Published: Fri, June 22, 2018
IT&Software | By Alfonso Woods

Cellular Carriers Swear Off Location Data Sales

Cellular Carriers Swear Off Location Data Sales

The data reveals the location of subscribers using a wireless device, and without their permission, the information is sold to data brokers who sell access to the data.

"We will be ending our work with aggregators for these services as soon as practical in a way that preserves important, potential lifesaving services like emergency roadside assistance", said a spokesperson. Typically, the company said, the data sharing helps vehicle rental companies provide roadside assistance and allows financial services companies to combat fraud. Ron Wyden of OR raised the issue in a letter to Federal Communication Commission chairman Ajit Pai.

Last month, Wyden revealed abuses in the lucrative but loosely regulated field involving Securus Technologies, whose contract Verizon says was approved only for the location tracking of outside mobile phones called by prison inmates. Verizon recently acknowledged that data acquired by two brokers - LocationSmart and Zumigo - allowed about 75 companies to access information about its customers. In a tweet, T-Mobile CEO John Legere told Wyden he "personally evaluated" the issue, pledging not to sell customer location to "shady middlemen".

Verizon is the first US wireless carrier to announce plans to break ties with these data brokers.

The sale of such data, which was done through intermediaries, has always been under fire as it allowed third-party companies to track people's movements without their knowledge or consent.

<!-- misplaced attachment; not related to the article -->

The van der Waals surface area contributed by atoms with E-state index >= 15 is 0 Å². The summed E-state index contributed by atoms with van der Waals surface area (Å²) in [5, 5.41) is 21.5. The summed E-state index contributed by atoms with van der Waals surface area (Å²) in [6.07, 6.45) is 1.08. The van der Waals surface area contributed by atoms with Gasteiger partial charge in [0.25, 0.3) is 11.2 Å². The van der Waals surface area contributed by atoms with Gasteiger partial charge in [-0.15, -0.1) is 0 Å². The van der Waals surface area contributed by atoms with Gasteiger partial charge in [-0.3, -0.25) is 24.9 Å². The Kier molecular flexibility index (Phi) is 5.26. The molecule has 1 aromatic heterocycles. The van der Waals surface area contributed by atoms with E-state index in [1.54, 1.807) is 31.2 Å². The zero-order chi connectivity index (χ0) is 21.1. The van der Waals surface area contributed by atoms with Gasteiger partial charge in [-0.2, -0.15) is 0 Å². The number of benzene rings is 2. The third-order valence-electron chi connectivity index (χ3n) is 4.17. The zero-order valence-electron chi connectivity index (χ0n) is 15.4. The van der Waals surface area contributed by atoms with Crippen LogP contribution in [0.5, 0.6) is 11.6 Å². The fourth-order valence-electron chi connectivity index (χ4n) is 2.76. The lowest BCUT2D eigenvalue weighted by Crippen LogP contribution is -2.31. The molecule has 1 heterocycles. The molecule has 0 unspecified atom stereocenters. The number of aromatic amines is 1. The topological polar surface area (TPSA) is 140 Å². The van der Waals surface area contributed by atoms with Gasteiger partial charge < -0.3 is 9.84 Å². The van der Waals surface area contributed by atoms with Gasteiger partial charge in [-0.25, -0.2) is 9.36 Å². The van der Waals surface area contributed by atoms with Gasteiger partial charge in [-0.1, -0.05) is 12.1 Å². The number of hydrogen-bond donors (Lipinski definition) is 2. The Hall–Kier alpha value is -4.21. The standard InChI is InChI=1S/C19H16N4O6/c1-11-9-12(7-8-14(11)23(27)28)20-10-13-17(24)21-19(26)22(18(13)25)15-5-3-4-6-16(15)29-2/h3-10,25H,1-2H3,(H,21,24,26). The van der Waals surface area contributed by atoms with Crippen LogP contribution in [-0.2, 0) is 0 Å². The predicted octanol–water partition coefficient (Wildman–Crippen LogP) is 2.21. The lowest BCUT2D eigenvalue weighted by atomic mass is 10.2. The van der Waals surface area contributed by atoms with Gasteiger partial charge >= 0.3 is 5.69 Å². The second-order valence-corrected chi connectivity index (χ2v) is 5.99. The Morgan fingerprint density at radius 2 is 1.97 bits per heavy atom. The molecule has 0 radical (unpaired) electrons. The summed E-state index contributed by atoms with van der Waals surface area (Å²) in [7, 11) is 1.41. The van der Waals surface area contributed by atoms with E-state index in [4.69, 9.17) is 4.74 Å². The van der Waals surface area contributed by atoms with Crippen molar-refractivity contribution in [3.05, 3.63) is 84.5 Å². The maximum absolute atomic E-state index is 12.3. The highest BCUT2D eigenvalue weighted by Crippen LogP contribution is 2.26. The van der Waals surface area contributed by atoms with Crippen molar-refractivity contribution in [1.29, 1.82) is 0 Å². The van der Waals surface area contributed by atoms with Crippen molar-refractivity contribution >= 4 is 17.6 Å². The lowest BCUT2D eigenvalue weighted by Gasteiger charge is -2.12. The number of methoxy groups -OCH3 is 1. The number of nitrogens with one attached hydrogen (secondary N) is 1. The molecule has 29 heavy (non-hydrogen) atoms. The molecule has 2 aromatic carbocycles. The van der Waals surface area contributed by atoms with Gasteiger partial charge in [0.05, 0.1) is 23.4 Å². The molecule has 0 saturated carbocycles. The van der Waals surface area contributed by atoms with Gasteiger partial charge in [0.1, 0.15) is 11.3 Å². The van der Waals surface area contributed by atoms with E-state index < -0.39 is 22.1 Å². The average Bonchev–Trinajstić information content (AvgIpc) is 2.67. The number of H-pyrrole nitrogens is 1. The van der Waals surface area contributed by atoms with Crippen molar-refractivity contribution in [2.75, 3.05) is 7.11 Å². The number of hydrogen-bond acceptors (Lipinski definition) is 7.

Letters from the four cell giants were published Tuesday after Wyden demanded last month to know why millions of Americans' real-time location data was being shared with so-called aggregators, which manage data requests for customer data across the carriers.

This issue came to the fore earlier this year when a former sheriff was charged with illegally using a phone location service 11 times without securing a court order. Every so often that lack of oversight becomes painfully clear as we just saw with the Securus and Locationsmart scandal, which exposed the location data of roughly 200 million U.S. and Canadian wireless consumers.

Securus didn't immediately respond to a request for comment.

The carriers partnered with LocationSmart, which claimed it had "direct connections" to the cell giants' cache of location data. It said it would not authorize any "new uses" of the data while that "transition" went ahead. Verizon is the first telecom company to discontinue the sale of this data.

The move by Verizon comes as consumers and lawmakers are increasingly concerned about privacy and security amid data breaches by tech firms, including Facebook Inc.

Shortly after Verizon made this announcement, AT&T followed suit and confirmed it was doing the same thing.

"AT&T has no reason to believe that there are other instances of unauthorized access to AT&T customer location data".

"We're trying to do with right thing for our customers", he said.

"Verizon deserves credit for taking quick action to protect its customers' privacy and security", Wyden said in a statement. "The company does not warehouse or track a mobile user's historic identity and location information", said the company.

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